Meteorologists are apt to say that estimating snow accumulations remains one of their most elusive exercises. Evidently that's the case even after the snow stops.

For the second time in less than two weeks, an official snowfall total at Philadelphia International Airport has been revised.

At 1 p.m. Thursday, the National Weather Service's newly hired snow-observing team reported that 0.8 inches had fallen at the airport site.

Even though the snow in Philly sank far beneath expectations of 6 to 10 inches, some skeptical observers questioned whether it could have been that far beneath.

Among them was Tom Fulmer, a honcho at the chat board. After looking at visual evidence on I-95 traffic cameras near the airport, he appealed to the National Weather Service Office for a review.

On Friday, the weather service bumped up the total to 2 inches.

"We basically looked at all reports within the Philadelphia area to get an overview of how much snow fell, and where, to determine the overall pattern of the snowpack," said Joe Miketta, acting chief of the Mount Holly office.

The airport total evidently was out of sync. A 2.8-inch total was reported from West Philadelphia, and there was 2.3 in National Park, directly across the river from the airport site.

Miketta said he believed the wind – a gale-force 39 mph gust was reported – might have blown snow from the measurement board.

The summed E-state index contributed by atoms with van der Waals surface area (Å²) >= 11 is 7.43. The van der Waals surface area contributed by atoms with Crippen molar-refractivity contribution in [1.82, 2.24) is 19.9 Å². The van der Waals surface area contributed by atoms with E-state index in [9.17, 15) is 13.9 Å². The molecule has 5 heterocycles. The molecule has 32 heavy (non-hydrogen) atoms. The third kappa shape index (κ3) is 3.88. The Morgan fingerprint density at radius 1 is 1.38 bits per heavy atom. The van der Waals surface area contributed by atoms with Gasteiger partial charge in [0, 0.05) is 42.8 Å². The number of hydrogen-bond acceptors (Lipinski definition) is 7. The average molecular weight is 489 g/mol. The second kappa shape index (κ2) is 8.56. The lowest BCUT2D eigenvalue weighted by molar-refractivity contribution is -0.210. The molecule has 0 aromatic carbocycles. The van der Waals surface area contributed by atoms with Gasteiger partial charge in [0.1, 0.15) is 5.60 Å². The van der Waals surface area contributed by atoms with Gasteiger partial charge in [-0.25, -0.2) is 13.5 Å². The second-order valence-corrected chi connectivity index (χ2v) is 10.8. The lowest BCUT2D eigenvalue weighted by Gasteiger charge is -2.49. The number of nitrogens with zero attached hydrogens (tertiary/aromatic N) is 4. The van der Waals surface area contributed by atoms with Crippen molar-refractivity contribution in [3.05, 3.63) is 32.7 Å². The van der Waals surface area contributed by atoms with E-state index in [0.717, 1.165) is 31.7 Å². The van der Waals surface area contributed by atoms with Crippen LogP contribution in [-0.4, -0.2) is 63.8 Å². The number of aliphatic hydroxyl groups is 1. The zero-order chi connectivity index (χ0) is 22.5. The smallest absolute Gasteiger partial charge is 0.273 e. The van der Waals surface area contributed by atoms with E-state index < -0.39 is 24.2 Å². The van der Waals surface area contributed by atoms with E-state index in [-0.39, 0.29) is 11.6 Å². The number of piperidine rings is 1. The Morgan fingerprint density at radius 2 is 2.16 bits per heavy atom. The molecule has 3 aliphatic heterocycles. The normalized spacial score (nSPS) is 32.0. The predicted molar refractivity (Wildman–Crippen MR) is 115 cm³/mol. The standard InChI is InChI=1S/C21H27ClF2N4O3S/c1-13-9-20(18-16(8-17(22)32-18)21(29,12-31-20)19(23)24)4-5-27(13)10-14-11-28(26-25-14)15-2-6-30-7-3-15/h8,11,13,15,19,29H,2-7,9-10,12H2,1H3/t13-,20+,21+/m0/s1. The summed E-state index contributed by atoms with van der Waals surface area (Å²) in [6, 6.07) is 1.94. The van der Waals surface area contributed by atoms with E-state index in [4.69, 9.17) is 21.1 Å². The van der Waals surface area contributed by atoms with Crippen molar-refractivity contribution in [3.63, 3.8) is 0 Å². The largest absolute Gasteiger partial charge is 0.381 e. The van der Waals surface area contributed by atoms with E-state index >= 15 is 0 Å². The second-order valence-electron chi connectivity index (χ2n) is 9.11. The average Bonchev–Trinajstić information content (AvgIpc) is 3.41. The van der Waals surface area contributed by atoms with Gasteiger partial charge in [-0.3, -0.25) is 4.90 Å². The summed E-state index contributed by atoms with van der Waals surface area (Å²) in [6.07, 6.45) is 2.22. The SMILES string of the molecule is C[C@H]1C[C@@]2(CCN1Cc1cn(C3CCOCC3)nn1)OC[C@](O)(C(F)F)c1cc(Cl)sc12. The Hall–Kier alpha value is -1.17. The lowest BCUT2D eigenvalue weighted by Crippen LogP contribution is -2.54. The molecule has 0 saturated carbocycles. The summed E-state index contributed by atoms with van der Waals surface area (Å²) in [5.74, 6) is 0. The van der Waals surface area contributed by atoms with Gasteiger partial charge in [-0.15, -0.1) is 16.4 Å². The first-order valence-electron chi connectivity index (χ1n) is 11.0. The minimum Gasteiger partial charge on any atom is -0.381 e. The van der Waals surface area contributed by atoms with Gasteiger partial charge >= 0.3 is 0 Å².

"The airports are the absolute worst place to measure snow," said Tony Gigi, a retired weather service meteorologist who has been a snow observer at airports in the New York City area.

Airports are wide open to the wind, not to mention the disturbances caused by aircraft taking off and landing.

Yet since aviation began, they have been popular sites for official weather measurements.

Miketta said he had no issue with the team of measurers, employed by a company located at the airport. They were hired before the winter to replace the former observer, who was stationed in National Park.

The weather service trained them in the art of snow measurement, for which the government has a 14-page instruction manual. Essentially, they measure on a "snow board," a square white piece of wood placed in an open area.

Seems simple enough, but snow-measurement controversies are nothing new. It took a few years to affirm that 30.7 inches of snow had really fallen in Philadelphia on Jan. 7 and 8, 1996.

Most recently, a 0.1 inch total for a Jan. 30 snowfall was reviewed and bumped up all the way to 0.8.

"Snowfall measurement," said Miketta, "is not an exact science."